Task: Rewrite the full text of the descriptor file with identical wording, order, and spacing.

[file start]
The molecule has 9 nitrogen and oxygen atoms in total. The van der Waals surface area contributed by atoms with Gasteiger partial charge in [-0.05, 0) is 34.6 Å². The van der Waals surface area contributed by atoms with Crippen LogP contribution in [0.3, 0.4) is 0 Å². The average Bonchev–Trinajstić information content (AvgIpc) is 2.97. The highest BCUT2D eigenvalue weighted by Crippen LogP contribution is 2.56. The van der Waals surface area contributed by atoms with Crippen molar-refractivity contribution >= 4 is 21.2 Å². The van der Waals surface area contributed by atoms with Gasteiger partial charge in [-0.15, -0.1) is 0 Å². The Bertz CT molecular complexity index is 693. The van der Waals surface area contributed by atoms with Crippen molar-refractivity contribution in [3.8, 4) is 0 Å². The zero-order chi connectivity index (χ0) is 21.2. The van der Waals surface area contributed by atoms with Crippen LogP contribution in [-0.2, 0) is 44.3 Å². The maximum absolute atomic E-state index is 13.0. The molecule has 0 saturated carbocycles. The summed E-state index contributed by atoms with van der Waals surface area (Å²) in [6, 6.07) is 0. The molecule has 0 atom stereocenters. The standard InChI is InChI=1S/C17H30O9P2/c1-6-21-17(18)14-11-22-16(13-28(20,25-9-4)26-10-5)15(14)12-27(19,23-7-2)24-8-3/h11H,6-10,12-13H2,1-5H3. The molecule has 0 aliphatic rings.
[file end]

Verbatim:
The molecule has 9 nitrogen and oxygen atoms in total. The van der Waals surface area contributed by atoms with Gasteiger partial charge in [-0.05, 0) is 34.6 Å². The van der Waals surface area contributed by atoms with Crippen LogP contribution in [0.3, 0.4) is 0 Å². The average Bonchev–Trinajstić information content (AvgIpc) is 2.97. The highest BCUT2D eigenvalue weighted by Crippen LogP contribution is 2.56. The van der Waals surface area contributed by atoms with Crippen molar-refractivity contribution >= 4 is 21.2 Å². The van der Waals surface area contributed by atoms with Gasteiger partial charge in [-0.15, -0.1) is 0 Å². The Bertz CT molecular complexity index is 693. The van der Waals surface area contributed by atoms with Crippen molar-refractivity contribution in [3.8, 4) is 0 Å². The zero-order chi connectivity index (χ0) is 21.2. The van der Waals surface area contributed by atoms with Crippen LogP contribution in [-0.2, 0) is 44.3 Å². The maximum absolute atomic E-state index is 13.0. The molecule has 0 saturated carbocycles. The summed E-state index contributed by atoms with van der Waals surface area (Å²) in [6, 6.07) is 0. The molecule has 0 atom stereocenters. The standard InChI is InChI=1S/C17H30O9P2/c1-6-21-17(18)14-11-22-16(13-28(20,25-9-4)26-10-5)15(14)12-27(19,23-7-2)24-8-3/h11H,6-10,12-13H2,1-5H3. The molecule has 0 aliphatic rings.